Skip to main content

SOLID Principles

SOLID is an acronym for five design principles intended to make software designs more understandable, flexible, and maintainable. It's particularly useful in object-oriented programming and helps with reducing dependencies, making systems easier to understand, modify, and extend. Here are the five principles:

  1. Single Responsibility Principle (SRP):

    • What it states: A class should have one, and only one, reason to change.
    • Meaning: Each class should be responsible for a single part of the functionality provided by the software, and that responsibility should be entirely encapsulated by the class.
  2. Open/Closed Principle (OCP):

    • What it states: Software entities (classes, modules, functions, etc.) should be open for extension but closed for modification.
    • Meaning: You should be able to add new functionality without changing the existing code. This is often achieved using interfaces or abstract classes.
  3. Liskov Substitution Principle (LSP):

    • What it states: Objects of a superclass should be replaceable with objects of its subclasses without affecting the correctness of the program.
    • Meaning: Subclasses should override the parent classes in ways that do not break functionality from a client's point of view.
  4. Interface Segregation Principle (ISP):

    • What it states: No client should be forced to depend on methods it does not use.
    • Meaning: Instead of one big interface, many client-specific interfaces are better. This principle leads to a system with many small, client-specific interfaces.
  5. Dependency Inversion Principle (DIP):

    • What it states: High-level modules should not depend on low-level modules. Both should depend on abstractions. Abstractions should not depend on details. Details should depend on abstractions.
    • Meaning: This principle is aimed at reducing the coupling between the software modules. Rather than high-level modules depending on low-level modules, both should depend on abstractions.

How SOLID Applies to Software Development:

  • Maintainability: Changes in software can be made more easily due to reduced dependencies.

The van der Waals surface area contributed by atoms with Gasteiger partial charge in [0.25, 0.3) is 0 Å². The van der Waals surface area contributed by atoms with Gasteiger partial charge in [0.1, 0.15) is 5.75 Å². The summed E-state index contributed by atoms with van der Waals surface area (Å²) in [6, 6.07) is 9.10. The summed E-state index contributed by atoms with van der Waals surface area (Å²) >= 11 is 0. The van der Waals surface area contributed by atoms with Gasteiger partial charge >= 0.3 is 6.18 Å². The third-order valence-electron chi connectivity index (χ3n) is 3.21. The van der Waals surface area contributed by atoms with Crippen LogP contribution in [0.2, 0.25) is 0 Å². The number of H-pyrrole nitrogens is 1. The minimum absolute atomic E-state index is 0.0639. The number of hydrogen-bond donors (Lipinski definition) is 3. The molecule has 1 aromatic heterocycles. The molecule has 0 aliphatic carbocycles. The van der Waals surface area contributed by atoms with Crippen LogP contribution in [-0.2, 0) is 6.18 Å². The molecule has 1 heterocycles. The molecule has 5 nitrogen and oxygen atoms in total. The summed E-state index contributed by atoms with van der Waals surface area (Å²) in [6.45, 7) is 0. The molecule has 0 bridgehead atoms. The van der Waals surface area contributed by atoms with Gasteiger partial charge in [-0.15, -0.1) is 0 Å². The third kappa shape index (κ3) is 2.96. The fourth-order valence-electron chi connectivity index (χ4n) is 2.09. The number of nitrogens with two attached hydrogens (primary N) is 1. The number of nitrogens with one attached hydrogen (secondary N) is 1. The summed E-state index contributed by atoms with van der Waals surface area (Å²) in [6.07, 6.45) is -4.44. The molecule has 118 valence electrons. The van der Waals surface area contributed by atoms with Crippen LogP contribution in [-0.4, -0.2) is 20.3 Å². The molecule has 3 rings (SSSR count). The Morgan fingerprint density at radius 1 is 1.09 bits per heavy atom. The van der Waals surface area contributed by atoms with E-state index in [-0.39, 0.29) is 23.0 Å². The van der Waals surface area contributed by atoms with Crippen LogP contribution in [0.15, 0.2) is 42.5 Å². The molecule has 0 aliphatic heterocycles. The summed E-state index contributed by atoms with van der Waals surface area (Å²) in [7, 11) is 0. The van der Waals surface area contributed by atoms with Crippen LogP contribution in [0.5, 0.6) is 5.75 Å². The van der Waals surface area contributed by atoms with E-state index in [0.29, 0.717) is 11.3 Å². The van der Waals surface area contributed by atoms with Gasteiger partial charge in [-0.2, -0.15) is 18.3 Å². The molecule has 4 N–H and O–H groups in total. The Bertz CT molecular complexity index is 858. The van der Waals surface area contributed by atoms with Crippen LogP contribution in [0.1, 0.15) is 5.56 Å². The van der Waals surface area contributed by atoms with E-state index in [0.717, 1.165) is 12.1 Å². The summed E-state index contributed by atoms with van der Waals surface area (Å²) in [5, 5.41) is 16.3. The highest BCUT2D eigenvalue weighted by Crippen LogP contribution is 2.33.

• Flexibility: It's easier to add new features because the system is more modular.
  • Understandability: With clear separation and modular design, code is easier to understand.
  • Testability: Independent modules are easier to test in isolation.

Tips for Implementing SOLID Principles:

  • Start with a clear understanding of the problem and then carefully consider which principles apply to your specific situation.
  • Refactor existing code incrementally, applying SOLID principles to areas that change frequently or seem particularly fragile.
  • Use design patterns, many of which naturally lead to SOLID code, as they embody these principles.

History

uncle bob

The principles are a subset of many principles promoted by American software engineer and instructor Robert C. Martin, first introduced in his 2000 paper Design Principles and Design Patterns discussing software rot.

SOLID applied to Functional Programming

As software development trends increasingly embrace functional programming (FP), it's important to understand how SOLID principles, originally designed for object-oriented programming (OOP), fit into this paradigm shift. Here's a look at the relevance and application of each SOLID principle in the context of FP:

  1. Single Responsibility Principle (SRP): In FP, this principle translates to having functions that do one thing and do it well. Functions should be small, focused, and reusable. This aligns well with the FP ethos of pure functions and avoiding side-effects.

  2. Open/Closed Principle (OCP): FP naturally supports this principle through higher-order functions and function composition. Functions can be created in a way that allows new behavior to be introduced without changing existing functions. Additionally, FP's emphasis on immutability aligns with the idea of being closed for modification.

  3. Liskov Substitution Principle (LSP): LSP is more relevant to OOP due to its focus on inheritance. FP tends to avoid inheritance in favor of composition. However, the core idea of LSP, which is about ensuring that functions or modules can be replaced with their subtypes or variations without affecting program correctness, still holds. In FP, this can be seen in the consistent use of function signatures and return types.

  4. Interface Segregation Principle (ISP): FP naturally adheres to ISP since functions are generally small and specific. There's less emphasis on implementing interfaces as seen in OOP. Instead, FP focuses on creating small, reusable, and composable functions that clients can choose to use as needed.

  5. Dependency Inversion Principle (DIP): In FP, DIP can be applied through the use of higher-order functions and dependency injection. Functions are passed as arguments, and dependencies can be injected, allowing for more flexible and testable code. This aligns with the idea of depending on abstractions rather than concrete implementations.

Conclusion

While SOLID principles originated in the OOP domain, many of their core ideas are applicable and beneficial in functional programming, albeit in a different form. The principles of clear responsibilities, extension without modification, robustness to changes in specific implementations, and dependency on abstractions rather than concrete details are universal in software design, regardless of the programming paradigm.

REMEMBER

As programming trends evolve, the underlying principles of good software design remain relevant, often manifesting in new patterns and practices suited to the paradigm in use.